"I will not allow political correctness to obscure a real and dangerous threat to the safety and security of the citizens of the United States" spoke Representative Peter King at his most recent round of hearings examining the presence of what he fears is homegrown Islamic terrorism. Representative King's laser-like focus on a singular subset of extremist terror groups is troubling given the government's religious neutrality, the broad array of other sources of violence, and the potential negative impact on struggles within Islam.
A congressional investigation into perceived internal threats is nothing new to America, in fact, the pattern is depressingly familiar. In the 1930s, the House Un-American Activities Committee (HUAC) was established to look into threats foreign and domestic. Its first high-profile hearings dealt with the internment of Japanese Americans during World War II, the closest thing America has come to concentration camps. Later HUAC contended with the supposed scourge of atheistic communism, leaving the ugly mark of the McCarthy era on America's conscience. This winter, Rep. King's Committee on Homeland Security is investigating "the ongoing threat to our nation from Islamic jihad... [it is] uniquely diabolical and threatening to America's security."
Rep. King may be driven by prejudice to follow in Joseph McCarthy's footsteps, but the issue isn't just a black-and-white condemnation of bigotry. Like McCarthy's investigations that contained the kernel of truth that some communists were attempting to infiltrate the United States government, King's concerns about Islamic jihadists are not completely groundless. From the Times Square car bomb to the Washington D.C. metro bomb plot, we have evidence of fundamentalist Muslims determined to strike within the United States. But fundamentalist Muslims are by no means the only group capable of terrorism. King's inappropriately narrow focus could cause our government to be looking the other way when the next Timothy McVeigh arrives on the scene.
The Southern Poverty Law Center estimates over a thousand domestic hate groups are active in the United States -- an all time high. Among them are white supremacists, black separatists, neo-Nazis, and anti-Semites. If these groups were equally targeted by King's committee, the religiously sensitive concerns would not be so paramount, but in response to a critic's proposal that he broaden his aims King said, "To include other groups such as neo-Nazis and extreme environmentalists in this hearing would be extraneous and diffuse its efficacy."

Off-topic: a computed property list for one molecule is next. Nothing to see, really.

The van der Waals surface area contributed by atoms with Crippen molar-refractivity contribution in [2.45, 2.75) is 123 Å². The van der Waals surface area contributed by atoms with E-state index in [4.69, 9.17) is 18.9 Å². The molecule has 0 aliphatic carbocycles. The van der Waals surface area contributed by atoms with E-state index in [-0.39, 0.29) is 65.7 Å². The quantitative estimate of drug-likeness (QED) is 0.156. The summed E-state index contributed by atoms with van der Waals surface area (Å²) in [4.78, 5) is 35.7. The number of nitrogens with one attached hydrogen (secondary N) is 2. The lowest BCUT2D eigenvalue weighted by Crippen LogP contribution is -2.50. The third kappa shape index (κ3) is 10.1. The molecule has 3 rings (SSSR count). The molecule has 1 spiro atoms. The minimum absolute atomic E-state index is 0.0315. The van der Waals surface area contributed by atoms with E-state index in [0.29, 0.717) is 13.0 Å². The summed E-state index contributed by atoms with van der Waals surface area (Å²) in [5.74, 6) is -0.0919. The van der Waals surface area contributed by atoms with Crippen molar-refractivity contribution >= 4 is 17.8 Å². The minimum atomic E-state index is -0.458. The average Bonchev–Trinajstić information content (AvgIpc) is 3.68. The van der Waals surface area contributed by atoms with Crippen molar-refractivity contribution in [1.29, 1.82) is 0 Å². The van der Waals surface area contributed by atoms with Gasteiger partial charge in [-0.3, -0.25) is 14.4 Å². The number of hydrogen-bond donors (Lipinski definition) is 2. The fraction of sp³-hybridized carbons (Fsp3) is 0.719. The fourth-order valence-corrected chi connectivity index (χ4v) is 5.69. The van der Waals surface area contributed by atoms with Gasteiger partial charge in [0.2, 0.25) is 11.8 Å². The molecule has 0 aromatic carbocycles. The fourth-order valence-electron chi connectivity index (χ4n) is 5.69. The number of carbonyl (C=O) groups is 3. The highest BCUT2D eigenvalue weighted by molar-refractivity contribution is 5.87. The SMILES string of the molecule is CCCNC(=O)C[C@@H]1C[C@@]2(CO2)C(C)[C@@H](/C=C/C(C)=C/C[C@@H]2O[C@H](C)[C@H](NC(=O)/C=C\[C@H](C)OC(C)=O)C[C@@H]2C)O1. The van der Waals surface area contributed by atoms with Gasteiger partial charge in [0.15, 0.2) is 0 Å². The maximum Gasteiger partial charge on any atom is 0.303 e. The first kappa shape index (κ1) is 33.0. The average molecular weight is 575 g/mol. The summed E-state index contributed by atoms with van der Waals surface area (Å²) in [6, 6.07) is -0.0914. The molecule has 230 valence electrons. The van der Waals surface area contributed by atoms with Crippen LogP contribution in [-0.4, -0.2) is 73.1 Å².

Rep. King's hearings target Islamic Americans for special scrutiny, but what King fails to recognize is that the Islam he blames for violence here and abroad is not Islam as a whole, but minority fundamentalist sects within the tradition. Fortunately, when we're looking at Christianity and Islam, their fundamentalist sects don't represent their entire faiths. Rep. King seems not to grasp this critical element, and as a result, his hearings may have the opposite effect of that he intends.
As Reza Aslan, a noted Islamic scholar and journalist, observed in his history of Islam, "What is taking place now in the Muslim world is an internal conflict between Muslims, not an external battle between Islam and the West." Indeed, Aslan calls our current period of history "the Islamic Reformation," a time when moderate and radical Muslims are battling to decide whose interpretation will hold sway in the future. Humanists and other progressives can play a crucial role in this civil war by recognizing the struggle underway. Viewing Muslims through a monolithic, nativist lens not only damages our efforts to live in a culture of tolerance and respect, but it is dangerous because it aids those radicals who seek to engender extremism within Islam. The danger is that extremists will use evidence of widespread and government endorsed prejudice as a means to anger and convert moderates to their cause.
In a society where Islamophobia is so prevalent that the building of an Islamic Center is widely protested can criticism of any kind be voiced without giving rise to more prejudice? In a country where free inquiry is paramount to our success, we must find a way to offer critique when it's warranted and support the majorities interested in peaceful coexistence. Adopting a tone of measured criticism against those aspects of fundamentalist Islam that we find offensive, while not attacking the religion as a whole, provides support to the progressives within Islam and helps us work toward our shared aim of a world where fundamentalism loses its grip on power.
When it comes to the government's role in this discussion, legitimate investigations into the threat of domestic terrorism may be valuable, but when political ideology and xenophobia are the driving motivations, government investigations are sure to overstep their bounds. If Rep. King's hearings are to continue, which they should not, he should take an honest look at all forms of extremism. To persist with the focus on Muslim Americans only fuels Islamic fundamentalists by giving them evidence that the Western world is seeking to undermine the religion of Islam. Representative King would do well to heed recent history, and in doing so, fulfill his real commitment: protecting all Americans, regardless of faith or creed.
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